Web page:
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INTELLECTUAL GIANTS GATHER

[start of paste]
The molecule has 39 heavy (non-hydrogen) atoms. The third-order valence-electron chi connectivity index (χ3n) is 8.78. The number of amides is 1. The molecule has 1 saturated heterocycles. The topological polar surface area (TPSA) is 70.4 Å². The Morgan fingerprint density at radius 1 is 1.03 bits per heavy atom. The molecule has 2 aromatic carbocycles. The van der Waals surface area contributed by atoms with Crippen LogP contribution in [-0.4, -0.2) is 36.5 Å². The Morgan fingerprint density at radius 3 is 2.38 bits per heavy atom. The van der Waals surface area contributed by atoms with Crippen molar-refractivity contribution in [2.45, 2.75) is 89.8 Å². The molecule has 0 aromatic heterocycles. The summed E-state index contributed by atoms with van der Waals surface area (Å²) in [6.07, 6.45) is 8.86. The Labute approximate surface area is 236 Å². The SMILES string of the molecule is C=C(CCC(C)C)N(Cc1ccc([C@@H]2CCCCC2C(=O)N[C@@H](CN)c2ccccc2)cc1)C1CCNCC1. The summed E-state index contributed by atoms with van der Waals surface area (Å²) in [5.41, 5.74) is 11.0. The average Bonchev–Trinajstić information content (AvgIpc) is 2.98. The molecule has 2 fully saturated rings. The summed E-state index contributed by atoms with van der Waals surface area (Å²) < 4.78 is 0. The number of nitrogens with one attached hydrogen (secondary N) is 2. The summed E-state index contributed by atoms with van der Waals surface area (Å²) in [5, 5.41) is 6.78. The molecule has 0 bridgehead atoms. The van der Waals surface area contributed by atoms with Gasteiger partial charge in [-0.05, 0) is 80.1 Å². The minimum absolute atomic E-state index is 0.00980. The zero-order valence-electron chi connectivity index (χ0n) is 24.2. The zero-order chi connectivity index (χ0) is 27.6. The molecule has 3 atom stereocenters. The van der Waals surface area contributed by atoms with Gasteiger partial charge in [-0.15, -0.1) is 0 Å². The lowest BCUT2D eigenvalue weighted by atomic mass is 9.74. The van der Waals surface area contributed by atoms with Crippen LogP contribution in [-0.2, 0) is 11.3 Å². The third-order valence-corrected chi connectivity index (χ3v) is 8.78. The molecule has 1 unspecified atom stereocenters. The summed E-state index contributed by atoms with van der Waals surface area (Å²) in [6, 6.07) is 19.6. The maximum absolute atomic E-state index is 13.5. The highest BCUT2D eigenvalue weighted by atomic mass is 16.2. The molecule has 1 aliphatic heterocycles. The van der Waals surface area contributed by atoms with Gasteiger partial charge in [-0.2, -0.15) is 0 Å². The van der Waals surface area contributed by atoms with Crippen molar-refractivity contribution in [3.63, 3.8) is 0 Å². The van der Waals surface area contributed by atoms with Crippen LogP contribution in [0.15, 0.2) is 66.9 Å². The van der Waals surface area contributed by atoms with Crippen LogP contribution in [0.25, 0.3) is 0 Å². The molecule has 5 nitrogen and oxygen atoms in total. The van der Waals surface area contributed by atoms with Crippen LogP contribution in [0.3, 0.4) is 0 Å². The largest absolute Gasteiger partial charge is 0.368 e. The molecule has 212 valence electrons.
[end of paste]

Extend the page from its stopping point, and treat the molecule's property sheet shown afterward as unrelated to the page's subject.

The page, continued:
TO FURTHER LEARNING'S CAUSE GOVERNMENT VESSELS PURSUE OUTLAW TRACY ON PUGET SOUND AGUINALDO IS GIVEN LIBERTY, BUT FEARS HAND OF ASSASSIN AMERICAN AND FILIPINO LEADr ERS WHO HAVE JUST HAD THEIR FIRST MEETING. Filipino Leader De sires Bodyguard of Soldiers. PARIS, July 6.— A committee of work men who have been dismissed from the state arms factory at St. Enne have pub lished a manifesto demanding the return of sums of money which they contributed for pensions while employed at the fac tory, and declaring that in the event of tbV.ir demand being refused the men will march on Vasim. Threaten to March on Paris. A dinner in celebration of the anniver- Eary was given in the Vatican at noon to day to 150 of the poor of Rome. Cardinal Resplghl and a number of prelates and Papal officials were present. , The Pope, who was delighted with the fete, was in excellent health, and his phy sician announced that he has improved bot h in health and spirits ' in the past year. A great flock of pigeons sent to Rome from all the chief towns of Italy was then released. , The pigeons hew off to their homes, each one bearing an announce ment that the ceremonies, had taken place. • • '•• • The fete was brought to a close by the Pope pronouncing a pontifical blessing, after which he was again acclaimed. Pope Leo entered the court by way of the Lapidary Museum and the library. He was greeted with enthusiastic ac clamations and the band played the pon tifical march. A chorus, composed for the occasion, was sung by a choir of sev eral pupils from the clerical schools in Rome, who marched past the Pope, carrying banners. The Vatican of ficials, a number of ladles and the mem bers of the diplomatic corps witnessed the scene from windows overlooking the court. : ' . : ROME, July. 6.-A11 the members of the American College at Rome, including Rev. Dr. Thomas Kennedy, rector of the col lege, and Fathers McCabe, McCourt and MulHn of Philadelphia, were present this evening at the fete held at the Vatican in celebration of the twenty-fourth anni versary of the coronation of the Pope. The entire Papal court and boards of members of all of the Catholic societies represented in Rome ' assembled at 6 o'clock in the great Belvidere court of the Vatican and paid homage to, L*»o XIII. The court was beautifully adorned with tapestries and a profusion of plants and flowers. The Pope occupied an especially constructed and richly decorated gallery. Pontiff Pronounces a Blessing Upon the Throng. BERLTN, July 6.— The total of Ger many's exports for the year ended June SO to the United States is $101,714,064, an increase of $l,S27,050 over the amount for the year ending June 30, 1901. The ex ports of this last year reach the record figure. Iti 1838 they amounted to $74,250, 000; in 1SS9. $84,000,000; in 1900, $98,800,000, and in 1301/ $99,857,014. ¦¦ - - - . • Germany's Exports to America. LEADVILLE, Colo., July* 6.— The nov elty of a baseball game in a snowstorm In July was witnessed in Leadville to day. The weather has been very cold. During the greater part of the game it was snowing. The spectators in the grand stand nearly all -wore their overcoats or furs. The ball players each wore two sweaters, while the umpire had on an overcoat and a muffler. Near the end of the bleachers a number of small boys started a bonfire to warm their hands and many of the fans soon gathered about the blaze. The Homestead team of Denver warmed up thoroughly to their work and played a great game, making the home team look decidedly "cheap." The score: Denver 20, Leadville 3. Interest to Contest on a Col orado Diamond. Novel July Weather Conditions Ad«l BASEBALL GAME PLAYED DURING A SNOWSTORM An interesting- feature of the gathering is the presence of a number of Indian beys and girls from the Indian school at Chamberlain, S. D. They are in charge of Superintendent Flynn and his wife. The Indians have a band, a mandolin club, in which seven girls play, and a baseball nine. • . Great Interest centers in the address to be delivered by Professor Harper sum ming up the remarkable educational events of th« year at home and abroad. Commissioner Harris said to-night that the greatest progress in education In the last ten years had been made in the Northwest. This was due, he thought, to the fact that by the law of 1SD2 it was decided that every sixteenth section of every township should go to the public schools. This land, as soon as settle ments were made, was sold and the money, devoted to educational purposes. In 1890, he said, there were 2540 nigh schools in the country. In 1900 there were 6005, and of these the Northwest had half. WASHINGTON, July 6.— Assistant At torney General Charles W. Russell is completing his preparations and within a week will start for Paris to investigate the ability of the new Panama Canal Company to give the United States a sat isfactory title to its concessions and prop erty on the isthmus. When this prelim inary work shall have proceeded "to a cer tain point the Attorney General, accord fngr to the President's expressed wish. probably will go over and personally look into the matter. lie has invited Senator fipoonor to go along and assist him, in view of the Senator's well known famil iarity with the question and the Attorney General's opinion of his ability, and hopes that Spooner will go. Panama Company's Title to Canal Concessions. Will Personally Investigate New ATTORNEY GENERAL KNOX MAY BE SENT TO PARIS Interest was added to the convention to day by the news that Graham Bell, the inventor of the telephone, would take cnarge of the association for the educa tion of the deaf, dumb, blind and feeble minded. W. K. Harris, National CojranisBioner of Education, of Washing ton; W. R. Harper, president of Chicago University; Nicholas Murray Butler, pres ident of Columbia University, and various superintendents of schools Trom the West and South. The real business docs not begin until Tuesday, but to-morrow the national council meets and will be presided over by Miss Nicholson, assistant superintend ent of schools of Indianapolis. The In dian section will also hold Its first meet ing to-morrow. . . M ffl I^M-APOLIS. July 6. /H xH Many of the prominent dcl- I Wl/ M 'W' 5 ?¦"» the* National Ed / w S "^at' 011 **! Association ar • -^- rived to-day, among them National Educational Association 's Conven= tion to Be Clearing House for ideas. A nniversary of His Coronation is , Celebrated. POPE LEO APPEARS AT FETE XOTED EDUCATORS WHO WILL /attend the national, con-, .. vention in minneapolis. SEATTLE, July 6.-The Sheriffs office Is in possession of Infor ' mation -which clearly 'establish es that the -fugitive, outlaw, Tracy, on Friday night r-uo ' eeed in eluding his pursuers in the northern end of th«s county and cross ed the sound In a rowboat from Meadow Point, his original point of landing, to Port. Madison, .on. Bainbridge Island. Tracy appeared at the home of John Johnson at Port [Madison at 2 o'clock on '.Saturday.. afternoon, took possession of the premises and 'spent the afternoon. He ate heartily, changed clothing and -at dusk Impressed a hired man .named Anderson ' into embarking wltn him In Johnson's rowboat. presuma bly for the Hood canal country. . Sheriff Cudihee has practically aban doned the search in this county, and at .no v n to-day . charter^*! , the.. .t.ugj.JSea. Lion a nd left In hoi-iJurBult of "the fleein? out law. He went first to Port Madison, arfd from ' there took up the chase, accompan ied by a small body of determined I guards. After the battle Thursday night Tracs* slept In a; graveyard on the . outskirts of Seattle, proceeded to the ranch of Fisher Friday morning, secured food and slept and rested in the woods all that day ami ' nfglit. Early Saturday morning he ap peared at Meadow Point, on the water front three miles north of Seattle. There he compelled a Japanese fisherboy to row him to Madison Point, twelve' miles across and down the sound from Seattle. He dis niissed the / Japanese boy, declaring that the latter would be killed by Tracy's pals if he ever told of the trip., CONTEMPLATES MURDER. Tracy then landed near the home of Rancher Johnson and watched the house for an hour to make sure of the number of men there. Finding but two, he en tered the house, lie announced that he had Intended to kill every one on the ranch and take charge of the place for a few days. . He added: j "But, after seeing your pretty little girl, I will kill no one, if you all mind me. I will be here all day." f The family prepared, breakfast for Tracy and put one plate on a table against the wall. "This Is not right," declared the con vict. - "Put the table in. the middle of thfi room and all sit down with me." -The family obeyed. Tracy then read Friday evening's pa pers, and after learning how Mrs. Van Horn had betrayed his presence in her house to "the butcher boy said he had been careless In not keeping every one in that house constantly under his eye. "My carelessness in this -respect made it necessary to kill two officers," he said/ After this conversation he made them give him a' large bundle of clothing and hats and six days' supplies of food cooked for him, put on Farmer Johnson's suit of Sunday black and had the food, cloth ing and blankets made into bundles. At 8 o'clock he bound and tightly gagged the Johnson family, made the hired man, Anderson^ carry the bundles to Johnson's rowboat, put Anderson In the boat, at the oars and started down the Sound. TUGBOAT IN PURSUIT. Mrs. Johnson released herself and the others two hours later and notified Dep uty Sheriff McKay, who lives at Madi son Point. McKay secured: a boat and sent word to Seattle this morning. Sher iff Cudihee was summoned from Bothell and at 10:30 o'clock, with several men, started down the Sound in an electric tugboat looking for the .white skiff j con taining the daring desperado and the farmhand. ¦ ' . Tracy has fifteen hours' start, and the supposition is that he will row all night, probably kill Anderson, sink the boat and disappear into the. wild forests of Northern Washington, where he can live many days on his supply of food. United States vessels have been im pressed for service for the hunt after the fugitive Tracy. The revenue cutter Grant arid the revenue launch Scout were' de tailed this morning immediately, upon re ceipt Of advices concerning Tracy's escape to Port Madison and away from there In a'rbwboat. ¦ .; ' . . Before, sailing the- two vessels took Desperate Fugitive Escapes in Stolen Boat Convict Robs Farmer and Takes Hired Man Along. OUTLAW Tracy has agai n outwitted his Innumer able pursuers, and his manner of doing- it savored as much of the spectacular as anything els8 in his criminal career. The presence of a child at a Washington farm house he visited restrained him from murdering the fam ily. He ate a meal, compelled the packing of six days' pro visions, and bound and gag ged all persons' In. the house but a hired man, whom he ordered to accompany him. When last heard of he was on Puget Sound in a stolen boat heading, for the Hood Canal country. It is thought he will murder his companion, sink the craft and disappear into the forest. The United States revenue cutter Grant and the revenue launch Scout, with officers and woodsmen aboard, are now in pursuit. An elec tric tugboat is also after Tracy. -/ . Continued on Page Two." BUTTE, Mont., July 6.-A diabolical.at teiiptS was -made at an early ¦ hour this morning to chloroform a family; of; seven persons, with the object, it is presumed, of abducting Eva McCaff re y,' a, quarter breed . Indian girl.. The perpetrator of the deed is said to have been Peter Dempsey, the condemned murderer, who escaped from the County Jail about I a year ago.- Derapsey is kno^Ti to E hav© | been enam ored of the Indian girl prior to his arrest. .'The man made ; three attempts to enter the^ house. He 1 was seen by Sergeant Dawson,' who. took a shot at him. ¦ -. ¦-. ..; Perpetrator of the Deed; Is Believed f to Have Been an Escaped. • . Murderer. DIABOLICAL ATTEMPT TO CHLOROFORM FAMILY During the absence of the President from Caracas General 'Vicente Gomez, First Vice President. -willact in his stead. ! Preparatory to departing from the cap ital President Castro published a proc lama'tion to the nation, in which he says he recognizes the fact that anarchy ex ists in Venezuela and promises to re establish peace shortly. WILLEMSTAD, Island of Curacao. July 6. — News has reached here from an official source in Caracas that President Castro will leave the capital of Venezuela to morrow for Valencia, in the State of Carabo, to take command of.the 4500 Gov ernment troops concentrated there. Those troops are to oppose the main army of the revolutionists,' which, under the com mands of Luciano Menoza and Solagnoo, is marching toward Valencia from Bar quisimeto. The revolutionists are esti mated to number more than" 3000 men. Leaves the Capital To*> Day to Engage the Insurgents. Venezuela's Chief to Take Command in* Person. CASTRO TO HEAD AN ARMY The cross-examination of Major Cor nelius; Gardener, Governor of Tayabas province.' Luzon, by the board Which has been Investigating, the charges of cruelty, etc/, brought by the major against Ameri can officers and has been com- Judge Rhode has testified that he had no personal knowledge of the facts In the principal allegations, and has declined to give the names of his informants. He admitted and then denied the right of the* defense to require an answer to the ques tion as to where he obtained his informa tion. . • ;r'i.; ; -K charge that he was unnecessarily severe with the natives of the province where he was stationed has admitted, for purposes of cross-examination, the entire report of Judge Rhode, which forms the basis of the charge against the captain. The or der, convening the court disregarded all the' allegations except the one of cruelty to. natives. . -• pleted. The board had again formally de manded the production by- Major Garden er of testimony as to . the alleged" ho* tHity of f lie- military' authoritiM : in th» Philippines to the. civil government. Ma jor, Gardener has promised to answer this demand on July 7. Ho 'testified that he had not intended to reflect upon th* fair) pp3s of the. court, and that the recorder had. not, to his knowledge. Interfered -with, his witnesses. ¦ SULTAN GROWS : DEFIANT. J i The Sultan of Bacolod. Mindanao, haa sent: an Insultingly -worded letter to the commander of the American expedition 'to Lano Lano, in Mindanao, in which. h« threatens to begin offensive operations in August. The Sultan' is at present strengthening his position. Captain John H. Shollenberger of th*" Tenth Infantry committed suicide by shooting at Iligan, on the island of Min danao, July 4. He was despondent.. Second Lieutenant Thomas Ryan of the Philippine scouts' also committed suicide .by shooting, in the interior of the Island of Mindanao on ¦ June 1$. ¦ i - A number, of the former followers oX the insurgent general Lukban, who", op erated and was finally captured in the. Isl and of Sanaar, were examined here on the charge of misappropriation of revolution^ ary funds. General Chaffee has permitted Lukban to gothrough the captured insur gent archives in Manila for the purpose of obtaining documents to show the inno cence of his' followers. Captain Shollenberger 3 Career. WASHINGTON, July t-Captain John Shollenberger, whose suicide is reported ip a Manila dispatch, - was a native of Pennsylvania, from which State . he wast appointed a*ca"det to the military academy in 1S79. - After his graduation from the acadenv- he was assigned, to the .Tenth Infantry,' with which regiment he served continuously,* rising to the rank of cap tain in 1S08. VATICAN IS STRIVING S TO FIND A C0MPP.0MISE Withdrawal of the Friars From the •. Philippine Archipelago Proves •' '• • a Troublesome ;Matter-i j, , ROME/ July 6.— The Vatican.! is striving to find a compromise between satisfying the desires of Washington, as se^.. forth by Judge William H. Taft, Governor ot the Philippines, and relieving the Holy See from direct responsibility for the withdrawal of the friars from the Philip pine archipelago. Several plans to- this end have been discussed by the Vatican authorities. The most acceptable of tftc*» is that the generals of the four religious orders concerned, having been informed ot Washington's request, shall themselves order the withdrawal of their dependents^ who now number about 500. This plan •would necessitate a letter from the se.n eral of each order to Governor Taft pledging the writer to this action or the insertion 'of a clause in the contract tro-* tween Judge Taft and the Vatican that steps to this end would be taken imme diately by the generals when they were aware of the wishes of the United States. The Vatican would thus be under .no odium, the Pope merely accepting an ac complished fact. Ignores Sugar Convention. MELBOURNE. Australia. 'July S.— The Federal Government has decided not to teccme a party to the Brussels sugar con vention. ADMITS RHODE'S REPORT. ¦The court-martial trying Captain James A. Ryan of the Fifteenth Cavalry on the Thi —-ANILA, July 6.— As a result . /H /B of the proclamation of am .. ¦/ -H/B nesty on July 4, the guard . / ¥ f& °f American soldiers has JL f JbjL been withdrawn from .the ! house in Which Aguinaldo ' ¦ lived in Manila, and Lieutenant Johnson, 'Aguinaldo's custodian, took the Filipino to-day to see General Chaff ee. It was the first meeting between the American general and the leader of the Filipino rev olution. Lieutenant William E. MacKin ley of the Ninth Cavalry acted as inter preter. ¦ ¦ y Aguinaldo was told that he was free to go anywhere he .pleased, and General Chaff ee asked him if he had any com plaint to make of American discourtesy or harshness. Aguinaldo replied that he had no such complaint, to make. He told General Chaff ee that he ¦was soing- to visit friends at his home in Cavite Viejo, in Cavite province,; and . inquired what protection the American authorities would afford him. He seemed to be afraid to venture out. . General Chaff ee replied that "Aguinaldo would get the same pro tection-as any, other citizen. '¦:_¦¦-" The • former Filipino leader then asked General Chaffee to prevent the courts re quiring: him to testify in civil suits. Gen eral Chaffee replied that he' had no au thority to grant this request, and advised Aguinaldo to make a social call upon act- Ins Civil Governor. Wright. This Aguin aldo - said he would do, but he declared that he would go at night, as he was timid about appearing in the' streets in daylight. .- • ': . . " ; The release of the former Filipino lead er has renewed speculation as to possible vengeance upon him by friends of Luna and his other enemies. Luna was a Fili pino leader whom Aguinaldo caused to be killed in 1S39. • Chaff ee Meets Late Foe for First Time. SAN FRANCISCO, MONDAY, JULY ,7, 1902. PRICE FIVE CENTS. * The San Francisco Call. VOLUME XCII-SO. 37.